JAMAICA, QUEENS (WABC) -- For generations of Queens residents, buses are a necessary evil.
They are a lifeline for work or school or medical appointments, but there is little joy in the journey.
With so many stops on so many routes sometimes, it's faster to walk.
MTA Chairman Janno Lieber says that is about to change.
"For so many people who are not living right on top of subway line buses are mass transit, we have to make it possible for them to move around the city quickly and efficiently," Lieber said. "Buses have to be faster than walking."
The MTA's Queens Bus Network Redesign's New Draft Plan was released Tuesday, and reflects over 11,000 comments from the first round of public polling.
The Queens bus route redesign will be one of the largest bus network redesigns in the country.
Transit engineers have redesigned practically every bus route in Queens- and there are a lot of them. A total of 85 routes through practically every corner of the borough. Queens Borough President Donovan Richards says it's long overdue.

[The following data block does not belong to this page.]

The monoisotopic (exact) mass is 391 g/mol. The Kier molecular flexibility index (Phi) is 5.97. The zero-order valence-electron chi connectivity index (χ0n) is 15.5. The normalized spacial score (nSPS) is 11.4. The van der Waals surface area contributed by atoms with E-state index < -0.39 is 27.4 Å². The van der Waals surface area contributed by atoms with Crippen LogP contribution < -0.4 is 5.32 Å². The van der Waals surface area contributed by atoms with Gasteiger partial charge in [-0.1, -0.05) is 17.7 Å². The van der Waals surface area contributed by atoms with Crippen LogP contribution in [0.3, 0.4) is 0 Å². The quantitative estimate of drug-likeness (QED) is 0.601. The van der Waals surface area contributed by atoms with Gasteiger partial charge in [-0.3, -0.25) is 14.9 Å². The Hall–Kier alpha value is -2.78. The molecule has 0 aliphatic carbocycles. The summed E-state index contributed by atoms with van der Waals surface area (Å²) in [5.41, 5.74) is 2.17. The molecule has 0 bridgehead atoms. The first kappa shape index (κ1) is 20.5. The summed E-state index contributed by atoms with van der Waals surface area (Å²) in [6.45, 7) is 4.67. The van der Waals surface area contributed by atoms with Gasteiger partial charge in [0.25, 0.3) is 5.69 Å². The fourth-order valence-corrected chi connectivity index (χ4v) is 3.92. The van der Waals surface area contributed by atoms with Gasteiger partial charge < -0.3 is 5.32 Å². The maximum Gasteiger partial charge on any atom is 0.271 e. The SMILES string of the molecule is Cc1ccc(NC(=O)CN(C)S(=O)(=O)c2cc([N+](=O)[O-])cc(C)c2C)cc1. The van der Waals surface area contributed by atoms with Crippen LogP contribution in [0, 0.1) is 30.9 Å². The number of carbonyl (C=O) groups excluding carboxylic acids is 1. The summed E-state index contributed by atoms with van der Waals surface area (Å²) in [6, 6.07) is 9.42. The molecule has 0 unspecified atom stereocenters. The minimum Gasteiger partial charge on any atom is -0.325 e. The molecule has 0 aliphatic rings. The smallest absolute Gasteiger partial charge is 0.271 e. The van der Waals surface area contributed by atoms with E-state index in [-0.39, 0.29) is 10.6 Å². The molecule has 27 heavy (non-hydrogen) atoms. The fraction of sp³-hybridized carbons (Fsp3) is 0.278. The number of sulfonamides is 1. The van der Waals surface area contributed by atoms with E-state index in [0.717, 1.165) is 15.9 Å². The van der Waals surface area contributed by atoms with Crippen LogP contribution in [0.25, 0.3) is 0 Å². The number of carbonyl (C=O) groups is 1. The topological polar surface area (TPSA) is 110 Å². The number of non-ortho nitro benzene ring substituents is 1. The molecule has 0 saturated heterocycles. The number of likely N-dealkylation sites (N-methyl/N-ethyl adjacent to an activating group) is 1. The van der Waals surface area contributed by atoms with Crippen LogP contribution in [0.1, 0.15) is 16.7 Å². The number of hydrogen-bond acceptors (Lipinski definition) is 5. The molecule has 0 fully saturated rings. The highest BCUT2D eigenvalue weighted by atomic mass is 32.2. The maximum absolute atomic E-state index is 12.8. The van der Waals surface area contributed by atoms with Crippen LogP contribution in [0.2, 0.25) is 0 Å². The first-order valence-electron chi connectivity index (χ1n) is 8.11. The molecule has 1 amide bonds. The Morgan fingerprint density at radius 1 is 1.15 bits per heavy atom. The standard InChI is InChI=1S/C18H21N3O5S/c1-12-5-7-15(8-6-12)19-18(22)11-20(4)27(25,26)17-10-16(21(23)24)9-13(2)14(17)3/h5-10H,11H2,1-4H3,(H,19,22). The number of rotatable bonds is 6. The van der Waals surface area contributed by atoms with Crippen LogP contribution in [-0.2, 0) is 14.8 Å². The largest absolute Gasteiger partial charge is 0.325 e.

"It's easier to get to Florida by plane than to get to Manhattan by train from here on some days," Richards said.
There are huge areas of Queens that have no subway service, which is compensated by a vast bus network.
"This is what getting around is like if you're in a train desert," Richards said. "The buses are unreliable. They're overcrowded and slow. The routes are outdated and schedules haven't changed."
Some bus routes are being shortened, while others will be lengthened.
The MTA will also be eliminating some stops altogether in an effort to make bus travel faster.
"I think that it's really important," Amy Thonnesen a Queens resident said. "I think that there's not a lot of subway lines that go down there. So I think that, like, people need to get from different boroughs and I think that would definitely be really helpful, yeah."
There will be 14 virtual public workshops, one for each community district, held through June to get suggestions and ideas from residents about the proposed changes in the New Draft Plan.
The first public hearing will be held April 18 and you can sign up for the workshop here.
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